Despite limitations in the exercise of some civic space freedoms, which are particularly apparent at the local level, Argentine civil society is robust and highly visible and has played a positive role in recent legal reforms. The media is highly polarised, and stigmatising statements and criticism by public officials impede the healthy deliberation of public issues.read more
Several protests took place in Argentina for several issues ranging from labour rights to women's reproductive rights.
Several protests took place in Argentina in recent weeks, in the context of legislation discussed in the House of Representatives which sought to decriminalise the voluntary interruption of a pregnancy during the first 14 weeks. For months, thousands of people took to the streets with green scarves, the colour of the campaign for legal, safe and free abortion. On 13th June 2018, the day of the final vote, protesters from both sides gathered in their thousands outside Congress in Buenos Aires waiting for the results. After almost 22 hours of debate, Congress finally approved the legislation, "in a historic victory for the country’s growing women’s movement." Following this decision, the Senate will debate the law's final approval on 8th August 2018.
The mobilisation saw the participation of diverse sectors of civil society including social movements, feminist collectives, political parties, high school students, families, Catholic groups and trade unions. In one example, several high school student groups held occupations of their institutions in support of the bill.
In a separate development, on 22nd May 2018 after a month-long struggle by Buenos Aires metro workers, security officers broke the strike by force. According to the Asociación Gremial de Trabajadores del Subterráneo y Premetro, (Association of Subway Workers and Premetro, AGTSP) 16 workers were arrested. After what they claimed was "brutal repression" of their protest, the AGTSP called for an indefinite, city-wide transit strike until their fellow workers are released from jail.
In the south of Argentina, civil society demonstrated against the construction of two mega hydroelectric power plants on the Santa Cruz River in Argentine Patagonia, where Chinese companies are investing around five billion dollars. As reported recently by the organisation Environment and Natural Resources Foundation (FARN), China "has mainly been financing hydroelectric, nuclear and hydrocarbon projects and only 4% of these investments are in renewable energies, which is precisely the sector where the country is lagging".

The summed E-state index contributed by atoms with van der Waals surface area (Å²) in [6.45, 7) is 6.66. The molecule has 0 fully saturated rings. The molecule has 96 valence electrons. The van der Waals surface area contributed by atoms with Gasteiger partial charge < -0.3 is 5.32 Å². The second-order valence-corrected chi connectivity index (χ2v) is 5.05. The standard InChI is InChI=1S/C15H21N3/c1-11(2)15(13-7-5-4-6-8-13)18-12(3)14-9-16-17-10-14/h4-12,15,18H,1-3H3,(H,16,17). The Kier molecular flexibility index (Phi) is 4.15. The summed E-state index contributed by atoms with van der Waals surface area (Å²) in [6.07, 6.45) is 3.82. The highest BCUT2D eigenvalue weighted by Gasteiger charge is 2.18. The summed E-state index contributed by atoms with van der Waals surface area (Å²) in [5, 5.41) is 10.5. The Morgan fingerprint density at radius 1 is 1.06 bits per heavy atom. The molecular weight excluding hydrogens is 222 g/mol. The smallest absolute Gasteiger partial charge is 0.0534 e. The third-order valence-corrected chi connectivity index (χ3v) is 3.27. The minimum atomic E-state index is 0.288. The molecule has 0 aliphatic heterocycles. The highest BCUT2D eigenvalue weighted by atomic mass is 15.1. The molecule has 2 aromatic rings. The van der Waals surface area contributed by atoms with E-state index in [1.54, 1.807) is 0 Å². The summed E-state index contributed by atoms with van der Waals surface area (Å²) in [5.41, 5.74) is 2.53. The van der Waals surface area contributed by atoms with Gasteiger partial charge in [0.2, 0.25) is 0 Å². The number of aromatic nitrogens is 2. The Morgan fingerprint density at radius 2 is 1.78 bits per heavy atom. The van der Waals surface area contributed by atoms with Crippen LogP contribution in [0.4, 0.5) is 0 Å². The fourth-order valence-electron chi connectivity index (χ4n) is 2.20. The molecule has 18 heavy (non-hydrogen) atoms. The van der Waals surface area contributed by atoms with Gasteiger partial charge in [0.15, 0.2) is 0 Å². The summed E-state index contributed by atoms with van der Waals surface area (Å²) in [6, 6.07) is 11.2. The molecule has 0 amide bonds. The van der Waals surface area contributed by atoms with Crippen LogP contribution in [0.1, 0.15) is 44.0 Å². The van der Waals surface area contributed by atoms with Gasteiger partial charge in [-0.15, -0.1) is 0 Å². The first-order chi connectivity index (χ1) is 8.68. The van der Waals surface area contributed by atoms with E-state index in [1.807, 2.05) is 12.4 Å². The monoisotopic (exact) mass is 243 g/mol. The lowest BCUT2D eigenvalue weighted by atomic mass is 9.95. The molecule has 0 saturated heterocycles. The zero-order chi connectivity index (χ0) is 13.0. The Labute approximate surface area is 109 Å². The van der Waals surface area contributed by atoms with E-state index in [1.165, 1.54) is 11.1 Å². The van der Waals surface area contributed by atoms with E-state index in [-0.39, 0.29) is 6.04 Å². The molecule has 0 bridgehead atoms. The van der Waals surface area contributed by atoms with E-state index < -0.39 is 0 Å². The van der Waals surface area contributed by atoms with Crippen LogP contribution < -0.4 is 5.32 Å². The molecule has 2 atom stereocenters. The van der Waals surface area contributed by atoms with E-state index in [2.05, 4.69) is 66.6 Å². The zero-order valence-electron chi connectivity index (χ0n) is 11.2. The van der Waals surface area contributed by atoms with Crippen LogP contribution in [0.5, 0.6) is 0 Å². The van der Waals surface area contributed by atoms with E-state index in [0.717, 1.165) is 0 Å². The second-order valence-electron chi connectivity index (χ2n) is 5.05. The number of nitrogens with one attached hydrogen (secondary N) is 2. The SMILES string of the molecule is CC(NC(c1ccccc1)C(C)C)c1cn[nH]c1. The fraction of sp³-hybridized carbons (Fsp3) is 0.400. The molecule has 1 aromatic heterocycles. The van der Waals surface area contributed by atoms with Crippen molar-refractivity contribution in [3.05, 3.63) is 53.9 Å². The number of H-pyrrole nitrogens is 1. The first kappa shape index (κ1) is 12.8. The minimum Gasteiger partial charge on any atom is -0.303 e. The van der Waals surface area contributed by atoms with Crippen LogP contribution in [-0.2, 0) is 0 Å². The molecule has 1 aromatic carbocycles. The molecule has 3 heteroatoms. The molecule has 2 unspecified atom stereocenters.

Environmental organisations are particularly critical of the dams on the Santa Cruz River, which begins in the Glaciares National Park and could affect the water level in Lake Argentino, home to the Perito Moreno Glacier, one of the country’s major tourist attractions. Despite concerns about environmental impacts, the government of Mauricio Macri decided to go ahead with the projects.
Argentina se unió para pedir la despenalización del aborto, pues los abortos clandestinos son una de las principales causas de muerte en el país.— Tatiana (@_tatianabri) June 14, 2018
Hoy el Parlamento aprobó el proyecto de ley con aborto legal. Las imágenes de la unión que la protesta creó son impresionantes: pic.twitter.com/oZgdOVib2s
#TPANoticias | El jefe de la Asociación Gremial de Trabajadores del Subterráneo y Premetro, Roberto Pianelli, ratificó hoy que el paro por tiempo indeterminado en todas las líneas se levantará "cuando liberen a los detenidos". pic.twitter.com/r3p9IpKtnM— TV Pública Argentina (@TV_Publica) May 22, 2018
On 26th May 2018, Roque Azcurraire, a photographer with the community news website La Garganta Poderosa, was attacked and arbitrarily detained by a special unit of the federal police in Buenos Aires while the police unit was performing an operation. According to Reporters Without Borders, during the operation federal agents "tried to intimidate minors who were due to be questioned as witnesses in an investigation into a case of alleged torture in May 2016, in which six members of the federal police are implicated".
Reports indicate that the police broke into the journalist's home, physically attacked him, confiscated his equipment, and then took him and his brother-in-law to the police station. They were released two days later.